A changeup is like a fastball but uses a modified grip and is slower. Changeups dance sideways, drop, or do combination of the two.
Changeups were always a back in the pocket pitch generations ago. But over the years, it has become a staple pitch in the repertoire of some of the greatest modern era pitchers. Here are the different types of changeups and a description of each:
Pitchers form a circle with their thumb and index finger where the leading pressure is placed on the first two seam stitching. The three other fingers fan out across the top of the ball. The ideal placement of the pinky is against the other two seam piece of the ball. The ball should not have any contact with the palm.
The circle change should be completely thrown like a fastball, but at the last second pitchers rotate their hand with the thumb going down. This cuts the ball against the air and allows it to reduce more speed and tail away from the pitching hand. If a pitcher is right handed, the circle change will ride into the fists of a right handed batter. The circle change works extremely well off the four-seam fastball and slider, which run in the opposite direction.
A straight changeup is typically the three finger change that has the hand placement similar to the four seam fastball. The thumb and pinky touch and sit on the bottom smooth area right before the seam. The index, middle, and ring fingers will sit across the top of the baseball with the index to the start of the close two-seam. It is best to see the Rawlings sign between the ring and middle fingers.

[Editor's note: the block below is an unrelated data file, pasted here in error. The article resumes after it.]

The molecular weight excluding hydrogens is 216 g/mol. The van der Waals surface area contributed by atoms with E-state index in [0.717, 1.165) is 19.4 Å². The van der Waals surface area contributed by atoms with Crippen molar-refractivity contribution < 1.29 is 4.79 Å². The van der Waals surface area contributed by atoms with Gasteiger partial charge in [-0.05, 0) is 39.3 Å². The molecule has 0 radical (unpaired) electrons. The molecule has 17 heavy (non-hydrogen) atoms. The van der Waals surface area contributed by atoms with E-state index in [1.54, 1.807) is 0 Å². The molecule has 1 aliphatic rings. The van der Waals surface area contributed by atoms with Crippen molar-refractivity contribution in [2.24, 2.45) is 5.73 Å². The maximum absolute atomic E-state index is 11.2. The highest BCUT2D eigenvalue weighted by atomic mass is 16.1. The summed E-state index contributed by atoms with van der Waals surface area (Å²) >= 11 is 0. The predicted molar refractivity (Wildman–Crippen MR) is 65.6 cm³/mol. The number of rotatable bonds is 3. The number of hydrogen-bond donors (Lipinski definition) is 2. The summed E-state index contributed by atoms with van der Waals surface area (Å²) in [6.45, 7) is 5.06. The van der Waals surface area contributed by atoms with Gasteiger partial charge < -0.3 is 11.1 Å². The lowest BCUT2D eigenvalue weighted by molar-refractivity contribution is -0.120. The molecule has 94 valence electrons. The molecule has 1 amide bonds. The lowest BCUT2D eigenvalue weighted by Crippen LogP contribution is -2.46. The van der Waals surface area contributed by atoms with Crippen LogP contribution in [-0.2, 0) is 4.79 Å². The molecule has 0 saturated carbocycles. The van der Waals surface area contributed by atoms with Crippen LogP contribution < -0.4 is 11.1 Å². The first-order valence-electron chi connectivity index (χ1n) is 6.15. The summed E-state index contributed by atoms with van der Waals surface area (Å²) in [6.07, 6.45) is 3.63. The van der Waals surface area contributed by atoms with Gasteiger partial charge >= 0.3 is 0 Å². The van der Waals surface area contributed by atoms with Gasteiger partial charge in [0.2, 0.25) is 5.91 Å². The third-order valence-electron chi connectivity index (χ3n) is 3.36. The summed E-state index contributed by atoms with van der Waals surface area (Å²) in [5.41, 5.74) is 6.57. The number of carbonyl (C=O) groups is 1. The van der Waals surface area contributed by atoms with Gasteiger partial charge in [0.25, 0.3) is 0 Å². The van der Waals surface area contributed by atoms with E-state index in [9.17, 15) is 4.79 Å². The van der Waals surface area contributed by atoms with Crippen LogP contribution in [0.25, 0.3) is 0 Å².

Pitchers normally tuck the ball in as much possible because the more feel of the fingers and hands, the more movement on the pitch. If a pitcher’s fingers are big and strong enough, they can tuck the ball into their palm using all of pressure on top with palm action to provide rotation resistance.
The straight changeup is the easiest changeup to throw because the hand friction does all of the movement. The pitch should either stay on plane with a reduced speed compared to the fastball, and often the ball can cut down a few inches and drop.
The forkball very much mimics the splitter and is very rarely used by professional pitchers today. The movement is suited for advanced pitchers with a professional pedigree and it’s hard to explain the actions on how to properly throw it for that reason.
The tuck action almost mimics the path of the circle change, but normally has a greater drop off of the table. The forkball can lead to mechanical problems because pitchers tend to snap it instead of simply letting it ride out without downward spin. It sounds counter intuitive, but the stale release is the action that causes it to drop off the table. Since the circle change is an easily repetitive pitch with a great decrease in arm related stress, the forkball has become outdated.
Palmballs sit deep in the pocket with ball resting on the top 1/3 of the upper palm and the four fingers simply spread out over the ball across the seams, which is similar to the four seam fastball. The thumb sits in the exact same location as the four seam fastball. Pitchers with bigger hands have a real advantage because the fingers can place additional pressure across the ball.
Coming through similar to the fastball, pitchers turn their wrists in towards the ground — or just pointing the thumb. Pitchers must have near perfect mechanics with solid command to point their thumbs towards the sky because the ball can float in the zone and land 450 feet away if done incorrectly. The action of the ball is dependent on the amount of friction and rotation, but when at its best it will drop and move towards the throwing side more than any other type of change up.